Tough Times Don't Last, Tough People Do
(February 24, 2010)
|FORT McPHERSON, Ga. -- If there is one thing that life in the military has
taught my family, it is this: Tough times don't last, tough people do.
In July of 2008 my stepfather, Lt. Col. Jody (Jo) Howell, executive officer
for Border Transition Team 4300, Joint Task Force-Drifter, boarded a plane
at Hartsfield-Jackson International Airport to make his way to Kansas for
training. Three months later, he would deploy to Iraq to complete his
|Troops board aircraft for deployment overseas.
Photo courtesy of U.S. Army
No one associated with military life ever wants to hear the words "orders to
Iraq." I know my family didn't. We knew the road ahead of us was going to be
difficult and long.
Winter arrived and the holidays were tough.
I can't say Christmas was the best one I've ever had, but after it passed, I
could look forward to next year. From late-night phone calls to Web-cam
chatting, technology helped fill the void even though it wasn't the same as
having Jo home.
Jo decided to take his two weeks of leave at the midpoint of his tour and,
as the time drew closer, there was a little pep in everyone's step around
We had a great time when he arrived, although the two weeks went by far too
quickly. The next six months lingered on day by day. Fall began and everyone
was scurrying to get the house perfect for Jo's return.
However, another obstacle soon presented itself. My brother, Zach, had
enlisted with the Army to become a military policeman, following in the
footsteps of my mother, father and Jo. Zach left for basic training a week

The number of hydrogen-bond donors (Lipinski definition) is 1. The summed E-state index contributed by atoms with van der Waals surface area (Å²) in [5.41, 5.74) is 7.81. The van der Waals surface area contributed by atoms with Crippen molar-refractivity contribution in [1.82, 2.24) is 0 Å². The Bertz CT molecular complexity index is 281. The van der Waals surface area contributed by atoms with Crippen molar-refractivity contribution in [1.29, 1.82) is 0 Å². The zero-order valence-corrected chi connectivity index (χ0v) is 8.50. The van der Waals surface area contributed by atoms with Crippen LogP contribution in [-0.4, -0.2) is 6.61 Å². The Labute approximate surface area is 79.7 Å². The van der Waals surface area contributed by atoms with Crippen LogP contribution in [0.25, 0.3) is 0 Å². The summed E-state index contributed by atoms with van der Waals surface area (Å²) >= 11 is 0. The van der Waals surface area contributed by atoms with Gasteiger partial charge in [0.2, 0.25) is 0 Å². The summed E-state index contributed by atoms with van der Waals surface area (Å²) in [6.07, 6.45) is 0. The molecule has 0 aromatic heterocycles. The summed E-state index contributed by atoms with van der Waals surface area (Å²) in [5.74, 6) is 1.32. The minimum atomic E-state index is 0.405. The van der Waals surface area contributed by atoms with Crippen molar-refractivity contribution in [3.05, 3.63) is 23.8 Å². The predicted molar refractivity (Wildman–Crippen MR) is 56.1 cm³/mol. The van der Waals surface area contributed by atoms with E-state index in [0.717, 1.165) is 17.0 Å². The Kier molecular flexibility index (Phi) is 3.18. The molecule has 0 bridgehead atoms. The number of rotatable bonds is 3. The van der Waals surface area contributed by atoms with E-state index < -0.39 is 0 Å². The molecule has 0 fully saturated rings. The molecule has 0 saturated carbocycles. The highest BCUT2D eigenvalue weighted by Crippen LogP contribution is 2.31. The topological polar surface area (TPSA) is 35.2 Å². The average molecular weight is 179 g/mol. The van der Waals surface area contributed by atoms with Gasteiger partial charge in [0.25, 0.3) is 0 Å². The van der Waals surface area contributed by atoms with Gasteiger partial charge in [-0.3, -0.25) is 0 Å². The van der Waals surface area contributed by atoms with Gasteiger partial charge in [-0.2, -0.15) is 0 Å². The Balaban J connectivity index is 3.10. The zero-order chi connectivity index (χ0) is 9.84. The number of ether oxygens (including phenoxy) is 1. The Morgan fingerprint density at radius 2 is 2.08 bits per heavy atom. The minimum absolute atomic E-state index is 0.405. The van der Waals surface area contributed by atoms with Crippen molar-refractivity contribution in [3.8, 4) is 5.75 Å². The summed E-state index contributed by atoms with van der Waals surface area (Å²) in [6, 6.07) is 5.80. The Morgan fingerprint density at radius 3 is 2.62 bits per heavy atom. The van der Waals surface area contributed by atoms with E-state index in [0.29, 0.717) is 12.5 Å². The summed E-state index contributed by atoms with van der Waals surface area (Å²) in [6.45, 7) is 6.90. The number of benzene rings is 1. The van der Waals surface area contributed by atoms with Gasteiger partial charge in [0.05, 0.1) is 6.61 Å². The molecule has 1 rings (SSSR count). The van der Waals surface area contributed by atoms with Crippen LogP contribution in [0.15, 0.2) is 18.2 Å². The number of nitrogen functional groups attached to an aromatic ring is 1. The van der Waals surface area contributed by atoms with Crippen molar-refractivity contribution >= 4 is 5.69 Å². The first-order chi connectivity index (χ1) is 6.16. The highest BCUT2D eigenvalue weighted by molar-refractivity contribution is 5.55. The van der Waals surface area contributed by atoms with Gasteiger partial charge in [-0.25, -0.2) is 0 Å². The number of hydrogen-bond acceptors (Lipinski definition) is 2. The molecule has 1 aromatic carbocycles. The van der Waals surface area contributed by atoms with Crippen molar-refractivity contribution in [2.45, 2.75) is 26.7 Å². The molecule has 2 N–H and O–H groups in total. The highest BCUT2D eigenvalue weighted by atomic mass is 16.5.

before Jo got home.
When Jo returned, things around the house became simpler, but we had yet
another family member to miss.
Thankfully, my brother completed his basic and advanced training and will
soon proceed to his duty station at Fort Bragg, N.C.
In December, bad news came knocking at our door again. My mother, Lt. Col.
LaDonna Holt, commander of Headquarters Command, U.S. Army Garrison (Fort
McPherson), is scheduled to deploy to Iraq in April.
The story will restart for my family all over again. She will go to
Hartsfield-Jackson and leave us for 12 months.
It will be tough and it will be long, but if anyone can do it, my family
can. It can be hard for a 16-year-old girl to deal with no mother for 12
I've also learned that my best friend is moving to Fort Bragg and that my
family may be moving there after my mother's deployment.
These are a lot of changes to deal with, but whatever comes my way, I know I
have great and supportive people surrounding me and my family.
There is light at the end of these tunnels.
My tough times won't last, but I will.
By Morgan Holt, Military Family
Army News Service / Army website
Comment on this article